×

Country vs country: Australia and Tokelau compared: Government stats

Definitions

  • Administrative divisions: This entry generally gives the numbers, designatory terms, and first-order administrative divisions as approved by the US Board on Geographic Names (BGN). Changes that have been reported but not yet acted on by BGN are noted.
  • Constitution: The dates of adoption, revisions, and major amendments to a nation's constitution
  • Country name > Conventional short form: This entry is derived from Government > Country name, which includes all forms of the country's name approved by the US Board on Geographic Names (Italy is used as an example): conventional long form (Italian Republic), conventional short form (Italy), local long form (Repubblica Italiana), local short form (Italia), former (Kingdom of Italy), as well as the abbreviation. Also see the Terminology note.
  • Executive branch > Cabinet: Cabinet includes the official name for any body of high-ranking advisers roughly comparable to a U.S. Cabinet. Also notes the method for selection of members.
  • Flag description: A written flag description produced from actual flags or the best information available at the time the entry was written. The flags of independent states are used by their dependencies unless there is an officially recognized local flag. Some disputed and other areas do not have flags.
  • Government type: A description of the basic form of government (e.g., republic, constitutional monarchy, federal republic, parliamentary democracy, military dictatorship).
  • Independence: For most countries, this entry gives the date that sovereignty was achieved and from which nation, empire, or trusteeship. For the other countries, the date given may not represent "independence" in the strict sense, but rather some significant nationhood event such as the traditional founding date or the date of unification, federation, confederation, establishment, fundamental change in the form of government, or state succession. Dependent areas include the notation "none" followed by the nature of their dependency status. "
  • Judicial branch: The name(s) of the highest court(s) and a brief description of the selection process for members.
  • Legal system: A brief description of the legal system's historical roots, role in government, and acceptance of International Court of Justice (ICJ) jurisdiction.
  • Legislative branch: This entry contains information on the structure (unicameral, bicameral, tricameral), formal name, number of seats, and term of office. Elections includes the nature of election process or accession to power, date of the last election, and date of the next election. Election results includes the percent of vote and/or number of seats held by each party in the last election.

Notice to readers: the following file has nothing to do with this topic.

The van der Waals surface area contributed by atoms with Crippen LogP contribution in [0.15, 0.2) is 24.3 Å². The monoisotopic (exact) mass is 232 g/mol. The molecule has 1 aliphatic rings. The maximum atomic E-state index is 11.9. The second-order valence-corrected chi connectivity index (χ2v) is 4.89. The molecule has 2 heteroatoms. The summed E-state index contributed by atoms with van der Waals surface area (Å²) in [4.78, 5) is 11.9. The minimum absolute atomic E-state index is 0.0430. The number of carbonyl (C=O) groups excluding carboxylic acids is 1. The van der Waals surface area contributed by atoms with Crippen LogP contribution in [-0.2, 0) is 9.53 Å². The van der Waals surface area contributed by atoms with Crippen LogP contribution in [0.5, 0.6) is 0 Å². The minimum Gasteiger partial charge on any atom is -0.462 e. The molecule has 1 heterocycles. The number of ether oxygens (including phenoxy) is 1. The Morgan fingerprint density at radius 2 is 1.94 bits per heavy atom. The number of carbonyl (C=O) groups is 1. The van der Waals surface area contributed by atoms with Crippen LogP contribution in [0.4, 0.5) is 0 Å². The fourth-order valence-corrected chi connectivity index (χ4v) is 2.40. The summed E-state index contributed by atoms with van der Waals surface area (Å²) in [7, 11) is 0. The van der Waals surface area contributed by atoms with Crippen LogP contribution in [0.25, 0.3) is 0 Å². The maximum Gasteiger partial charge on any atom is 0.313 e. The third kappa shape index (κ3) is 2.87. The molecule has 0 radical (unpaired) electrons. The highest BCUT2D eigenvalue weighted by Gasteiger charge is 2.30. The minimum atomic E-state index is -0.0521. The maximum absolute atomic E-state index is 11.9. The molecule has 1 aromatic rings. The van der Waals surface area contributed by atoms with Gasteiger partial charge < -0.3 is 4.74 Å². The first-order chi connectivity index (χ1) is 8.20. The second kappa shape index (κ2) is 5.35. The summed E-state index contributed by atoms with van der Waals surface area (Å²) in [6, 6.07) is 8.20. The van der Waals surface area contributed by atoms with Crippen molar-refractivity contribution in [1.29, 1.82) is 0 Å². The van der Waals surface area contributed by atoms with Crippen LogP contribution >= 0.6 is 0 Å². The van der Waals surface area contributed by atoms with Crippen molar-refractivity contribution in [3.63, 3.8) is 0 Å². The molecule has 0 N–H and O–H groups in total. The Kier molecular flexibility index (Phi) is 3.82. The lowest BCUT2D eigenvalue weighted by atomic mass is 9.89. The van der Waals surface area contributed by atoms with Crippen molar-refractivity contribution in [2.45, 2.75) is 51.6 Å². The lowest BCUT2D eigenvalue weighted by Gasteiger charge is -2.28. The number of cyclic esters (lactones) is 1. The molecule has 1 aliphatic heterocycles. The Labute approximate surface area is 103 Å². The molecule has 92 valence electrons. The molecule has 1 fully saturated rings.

• National holiday: The primary national day of celebration - often independence day.
  • Political parties and leaders: Significant political organizations and their leaders.
  • Political pressure groups and leaders: Organizations with leaders involved in politics, but not standing for legislative election.
  • Suffrage: The age at enfranchisement and whether the right to vote is universal or restricted
  • Transnational Issues > Disputes > International: This entry includes a wide variety of situations that range from traditional bilateral boundary disputes to unilateral claims of one sort or another. Information regarding disputes over international terrestrial and maritime boundaries has been reviewed by the US Department of State. References to other situations involving borders or frontiers may also be included, such as resource disputes, geopolitical questions, or irredentist issues; however, inclusion does not necessarily constitute official acceptance or recognition by the US Government.
  • Executive branch > Head of government: Head of government includes the name and title of the top administrative leader who is designated to manage the day-to-day activities of the government. For example, in the UK, the monarch is the chief of state, and the prime minister is the head of government. In the US, the president is both the chief of state and the head of government.
  • International organization participation: This entry lists in alphabetical order by abbreviation those international organizations in which the subject country is a member or participates in some other way.
  • Country name > Conventional long form: This entry is derived from Government > Country name, which includes all forms of the country's name approved by the US Board on Geographic Names (Italy is used as an example): conventional long form (Italian Republic), conventional short form (Italy), local long form (Repubblica Italiana), local short form (Italia), former (Kingdom of Italy), as well as the abbreviation. Also see the Terminology note.
  • Executive branch > Elections: Elections includes the nature of election process or accession to power, date of the last election, and date of the next election